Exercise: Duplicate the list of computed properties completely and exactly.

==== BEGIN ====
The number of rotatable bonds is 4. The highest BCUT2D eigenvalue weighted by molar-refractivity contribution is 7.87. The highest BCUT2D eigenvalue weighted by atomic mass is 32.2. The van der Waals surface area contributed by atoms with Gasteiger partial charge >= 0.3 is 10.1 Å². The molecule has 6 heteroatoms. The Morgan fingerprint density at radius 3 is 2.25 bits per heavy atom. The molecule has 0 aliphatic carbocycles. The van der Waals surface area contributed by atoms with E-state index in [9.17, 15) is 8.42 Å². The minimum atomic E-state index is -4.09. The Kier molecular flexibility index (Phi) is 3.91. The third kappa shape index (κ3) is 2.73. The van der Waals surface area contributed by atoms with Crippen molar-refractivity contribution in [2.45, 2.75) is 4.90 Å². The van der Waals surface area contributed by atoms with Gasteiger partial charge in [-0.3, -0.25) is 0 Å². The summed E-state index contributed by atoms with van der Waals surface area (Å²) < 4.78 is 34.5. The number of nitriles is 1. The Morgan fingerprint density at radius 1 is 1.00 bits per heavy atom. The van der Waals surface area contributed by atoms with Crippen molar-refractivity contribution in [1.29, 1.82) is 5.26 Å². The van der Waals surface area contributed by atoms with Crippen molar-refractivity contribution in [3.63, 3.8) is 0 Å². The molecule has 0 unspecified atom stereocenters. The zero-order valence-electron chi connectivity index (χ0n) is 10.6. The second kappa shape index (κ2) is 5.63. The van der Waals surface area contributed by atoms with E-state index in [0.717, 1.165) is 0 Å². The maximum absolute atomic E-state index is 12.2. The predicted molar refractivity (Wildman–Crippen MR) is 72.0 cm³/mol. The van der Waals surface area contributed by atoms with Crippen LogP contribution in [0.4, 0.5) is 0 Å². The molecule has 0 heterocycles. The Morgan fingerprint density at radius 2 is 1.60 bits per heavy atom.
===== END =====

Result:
The number of rotatable bonds is 4. The highest BCUT2D eigenvalue weighted by molar-refractivity contribution is 7.87. The highest BCUT2D eigenvalue weighted by atomic mass is 32.2. The van der Waals surface area contributed by atoms with Gasteiger partial charge >= 0.3 is 10.1 Å². The molecule has 6 heteroatoms. The Morgan fingerprint density at radius 3 is 2.25 bits per heavy atom. The molecule has 0 aliphatic carbocycles. The van der Waals surface area contributed by atoms with E-state index in [9.17, 15) is 8.42 Å². The minimum atomic E-state index is -4.09. The Kier molecular flexibility index (Phi) is 3.91. The third kappa shape index (κ3) is 2.73. The van der Waals surface area contributed by atoms with Crippen molar-refractivity contribution in [2.45, 2.75) is 4.90 Å². The van der Waals surface area contributed by atoms with Gasteiger partial charge in [-0.3, -0.25) is 0 Å². The summed E-state index contributed by atoms with van der Waals surface area (Å²) < 4.78 is 34.5. The number of nitriles is 1. The Morgan fingerprint density at radius 1 is 1.00 bits per heavy atom. The van der Waals surface area contributed by atoms with Crippen molar-refractivity contribution in [1.29, 1.82) is 5.26 Å². The van der Waals surface area contributed by atoms with Crippen molar-refractivity contribution in [3.63, 3.8) is 0 Å². The molecule has 0 unspecified atom stereocenters. The zero-order valence-electron chi connectivity index (χ0n) is 10.6. The second kappa shape index (κ2) is 5.63. The van der Waals surface area contributed by atoms with E-state index in [0.717, 1.165) is 0 Å². The maximum absolute atomic E-state index is 12.2. The predicted molar refractivity (Wildman–Crippen MR) is 72.0 cm³/mol. The van der Waals surface area contributed by atoms with Crippen LogP contribution in [0.4, 0.5) is 0 Å². The molecule has 0 heterocycles. The Morgan fingerprint density at radius 2 is 1.60 bits per heavy atom.